The review is an overview of the homeless situation across England and aims to provide a perspective around the up to date evidence base and to support action to prevent and reduce homelessness.
The document is a really useful wide angle view of the current issue and examines key themes such as;
- Definitions of homelessness
- National profile of people who street beg and/or street sleep
- What factors may be driving increases in homelessness?
- Why do people street beg and/or street sleep?
More importantly the document reviews what works to prevent/ reduce street begging and rough sleeping and examines a matter close to our hearts here at Higher Learning; the impact of enforcement on street begging/street sleeping.
The review does not claim to be the definitive catch all guide to end homelessness but instead acts as a really useful first point of call and sense checking document (particularly for local authorities).
It unsurprisingly points to integrated and multi-agency working as a vital component to tackling the issue and advises that the most effective approach is for services to work together to provide support and seamless transitions for those leaving prisons and acute settings with the aim of preventing those with vulnerabilities falling through the gaps and into rough sleeping. None of this is groundbreaking innovation and for those of us with a long enough memory and who can remember the halcyon days of functional prisons and probation services, properly funded substance misuse services with prison liaison workers and designated vulnerable peoples teams it will all sound fairly familiar.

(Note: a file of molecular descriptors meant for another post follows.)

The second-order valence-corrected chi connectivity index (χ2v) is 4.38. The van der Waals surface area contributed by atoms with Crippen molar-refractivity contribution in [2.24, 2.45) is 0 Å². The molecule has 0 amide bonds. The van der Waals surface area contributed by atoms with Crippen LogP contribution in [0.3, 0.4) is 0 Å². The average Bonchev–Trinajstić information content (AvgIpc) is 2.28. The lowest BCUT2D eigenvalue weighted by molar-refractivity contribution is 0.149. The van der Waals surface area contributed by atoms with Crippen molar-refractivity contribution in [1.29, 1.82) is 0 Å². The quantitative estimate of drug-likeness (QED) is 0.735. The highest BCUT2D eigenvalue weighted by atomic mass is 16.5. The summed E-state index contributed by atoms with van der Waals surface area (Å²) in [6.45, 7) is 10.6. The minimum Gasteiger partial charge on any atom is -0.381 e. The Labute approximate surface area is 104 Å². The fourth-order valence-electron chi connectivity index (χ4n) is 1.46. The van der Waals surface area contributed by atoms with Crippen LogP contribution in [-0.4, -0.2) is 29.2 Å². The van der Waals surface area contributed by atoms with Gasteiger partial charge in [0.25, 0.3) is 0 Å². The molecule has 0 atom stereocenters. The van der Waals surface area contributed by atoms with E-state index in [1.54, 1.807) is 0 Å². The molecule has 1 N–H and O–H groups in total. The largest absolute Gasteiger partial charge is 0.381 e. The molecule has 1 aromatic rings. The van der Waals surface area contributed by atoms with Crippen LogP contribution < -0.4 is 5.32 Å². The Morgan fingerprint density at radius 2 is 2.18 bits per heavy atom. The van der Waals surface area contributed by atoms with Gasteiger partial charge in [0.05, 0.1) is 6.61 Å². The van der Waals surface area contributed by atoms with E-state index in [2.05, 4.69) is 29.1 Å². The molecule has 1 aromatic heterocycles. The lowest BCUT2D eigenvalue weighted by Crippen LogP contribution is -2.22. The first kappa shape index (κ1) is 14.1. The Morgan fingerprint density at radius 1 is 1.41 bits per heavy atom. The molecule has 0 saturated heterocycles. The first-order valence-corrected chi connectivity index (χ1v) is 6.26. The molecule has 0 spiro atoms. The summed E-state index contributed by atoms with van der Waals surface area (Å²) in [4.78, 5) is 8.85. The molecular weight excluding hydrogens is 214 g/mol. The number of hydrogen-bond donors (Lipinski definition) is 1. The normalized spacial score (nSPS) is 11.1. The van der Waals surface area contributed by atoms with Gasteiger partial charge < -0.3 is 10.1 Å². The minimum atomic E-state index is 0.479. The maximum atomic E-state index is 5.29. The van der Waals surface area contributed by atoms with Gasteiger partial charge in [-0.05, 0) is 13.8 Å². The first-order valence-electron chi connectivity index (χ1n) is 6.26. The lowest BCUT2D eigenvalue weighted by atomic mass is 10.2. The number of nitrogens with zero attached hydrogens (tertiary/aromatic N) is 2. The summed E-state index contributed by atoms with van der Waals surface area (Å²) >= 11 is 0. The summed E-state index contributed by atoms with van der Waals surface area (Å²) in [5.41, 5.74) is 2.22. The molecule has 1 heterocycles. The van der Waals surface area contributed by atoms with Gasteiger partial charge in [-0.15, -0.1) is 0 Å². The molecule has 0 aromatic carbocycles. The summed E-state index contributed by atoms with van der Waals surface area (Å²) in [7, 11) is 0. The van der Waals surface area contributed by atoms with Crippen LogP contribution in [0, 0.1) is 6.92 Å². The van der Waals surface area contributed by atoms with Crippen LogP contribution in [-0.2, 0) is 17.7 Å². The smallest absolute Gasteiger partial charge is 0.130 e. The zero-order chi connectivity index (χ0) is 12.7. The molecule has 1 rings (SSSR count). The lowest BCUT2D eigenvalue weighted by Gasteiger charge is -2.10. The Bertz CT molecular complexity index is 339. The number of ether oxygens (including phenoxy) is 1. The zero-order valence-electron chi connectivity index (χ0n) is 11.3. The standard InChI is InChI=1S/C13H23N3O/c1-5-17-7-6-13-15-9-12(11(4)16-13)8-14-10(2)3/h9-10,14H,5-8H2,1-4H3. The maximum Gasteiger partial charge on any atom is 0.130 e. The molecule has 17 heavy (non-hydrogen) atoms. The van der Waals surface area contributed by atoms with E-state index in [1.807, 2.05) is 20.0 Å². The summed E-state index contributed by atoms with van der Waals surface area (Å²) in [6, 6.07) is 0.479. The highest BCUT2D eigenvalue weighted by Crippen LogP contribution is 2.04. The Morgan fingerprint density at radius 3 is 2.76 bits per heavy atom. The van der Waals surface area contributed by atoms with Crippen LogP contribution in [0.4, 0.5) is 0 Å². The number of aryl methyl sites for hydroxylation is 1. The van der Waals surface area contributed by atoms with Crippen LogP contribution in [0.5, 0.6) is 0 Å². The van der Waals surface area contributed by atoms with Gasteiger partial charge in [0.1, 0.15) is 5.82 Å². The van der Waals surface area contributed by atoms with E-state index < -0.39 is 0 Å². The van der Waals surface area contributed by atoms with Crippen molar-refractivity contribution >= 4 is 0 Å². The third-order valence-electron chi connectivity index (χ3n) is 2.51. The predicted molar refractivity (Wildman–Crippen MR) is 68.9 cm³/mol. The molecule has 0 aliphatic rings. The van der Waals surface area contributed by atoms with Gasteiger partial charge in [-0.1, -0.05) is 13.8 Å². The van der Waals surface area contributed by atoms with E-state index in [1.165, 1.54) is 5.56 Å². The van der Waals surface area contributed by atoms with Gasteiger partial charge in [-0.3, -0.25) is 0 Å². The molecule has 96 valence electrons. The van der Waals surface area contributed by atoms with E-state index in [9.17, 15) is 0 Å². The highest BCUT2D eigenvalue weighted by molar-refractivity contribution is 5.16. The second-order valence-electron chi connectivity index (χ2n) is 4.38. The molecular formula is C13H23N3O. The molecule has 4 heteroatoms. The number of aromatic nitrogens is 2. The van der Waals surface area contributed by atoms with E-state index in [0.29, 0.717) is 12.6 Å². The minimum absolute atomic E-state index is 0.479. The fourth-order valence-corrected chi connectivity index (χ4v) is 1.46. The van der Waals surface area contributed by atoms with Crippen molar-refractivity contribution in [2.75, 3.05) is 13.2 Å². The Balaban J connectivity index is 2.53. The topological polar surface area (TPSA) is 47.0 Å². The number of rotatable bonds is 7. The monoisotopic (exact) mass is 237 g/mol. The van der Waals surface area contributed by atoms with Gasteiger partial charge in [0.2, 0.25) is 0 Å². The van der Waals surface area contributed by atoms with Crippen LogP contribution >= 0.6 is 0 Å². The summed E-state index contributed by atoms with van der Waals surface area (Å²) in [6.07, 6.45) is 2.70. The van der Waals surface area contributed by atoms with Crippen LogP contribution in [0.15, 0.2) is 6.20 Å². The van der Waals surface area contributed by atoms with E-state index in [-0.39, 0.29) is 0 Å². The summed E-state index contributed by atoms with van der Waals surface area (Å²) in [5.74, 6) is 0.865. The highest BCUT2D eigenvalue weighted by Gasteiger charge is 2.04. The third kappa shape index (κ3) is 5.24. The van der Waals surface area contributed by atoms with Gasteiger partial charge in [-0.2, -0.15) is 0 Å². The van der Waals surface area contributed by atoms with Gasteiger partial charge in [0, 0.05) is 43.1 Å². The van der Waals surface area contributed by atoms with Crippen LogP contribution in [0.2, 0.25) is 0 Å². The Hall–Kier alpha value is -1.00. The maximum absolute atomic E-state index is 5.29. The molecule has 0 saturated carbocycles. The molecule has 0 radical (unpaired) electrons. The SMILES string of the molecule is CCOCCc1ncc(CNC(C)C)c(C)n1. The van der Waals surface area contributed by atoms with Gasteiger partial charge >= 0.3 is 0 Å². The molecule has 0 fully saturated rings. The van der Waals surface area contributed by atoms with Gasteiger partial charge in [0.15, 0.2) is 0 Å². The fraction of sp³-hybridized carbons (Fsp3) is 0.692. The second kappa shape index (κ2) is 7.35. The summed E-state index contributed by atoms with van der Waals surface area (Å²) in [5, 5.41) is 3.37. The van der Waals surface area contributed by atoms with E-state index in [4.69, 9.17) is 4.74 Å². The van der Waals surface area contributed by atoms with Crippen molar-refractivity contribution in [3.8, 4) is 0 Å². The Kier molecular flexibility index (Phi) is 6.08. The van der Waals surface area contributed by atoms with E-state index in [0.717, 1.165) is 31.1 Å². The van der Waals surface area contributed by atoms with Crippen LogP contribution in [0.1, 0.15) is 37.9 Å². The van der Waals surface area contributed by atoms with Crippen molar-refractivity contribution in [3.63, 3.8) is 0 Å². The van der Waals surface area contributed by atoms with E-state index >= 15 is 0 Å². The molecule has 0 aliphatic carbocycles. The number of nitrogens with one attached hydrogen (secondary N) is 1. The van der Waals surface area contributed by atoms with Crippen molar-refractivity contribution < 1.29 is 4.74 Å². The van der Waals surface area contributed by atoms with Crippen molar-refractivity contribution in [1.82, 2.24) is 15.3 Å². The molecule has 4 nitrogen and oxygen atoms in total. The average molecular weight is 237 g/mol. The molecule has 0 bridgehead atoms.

Thankfully it also finds (and recommends) that prevention in all its forms (and not enforcement!) is essential – and that focusing on the individual at the point of homelessness is often too late.
The review captures the voice of many out in the front line and their evident frustrations, particularly around enforcement actions such as Public Space Protection Orders (PSPOs);
“PSPOs don’t alleviate hardship on any level. They are blunt instruments which fast-track so-called ‘offenders’ into the criminal justice system…handing hefty fines to homeless people … is obviously absurd, counterproductive and downright cruel”
It is made clear that the using of punitive powers only further serves to marginalise and criminalise the homeless and that there is no evidence hat banning people from geographical areas or fining individuals in any way solves the underlying issues that lead to and contribute homelessness or ‘street begging’.
The paper also states that vulnerable individuals are pushed further away from the services they need by PSPOs and describe enforcement as a ‘high risk strategy’ for those who were least likely to respond i.e those involved in substance misuse, a long history of street living, mental health and crime. Essentially the bulk of the cohort.
The full document can be found HERE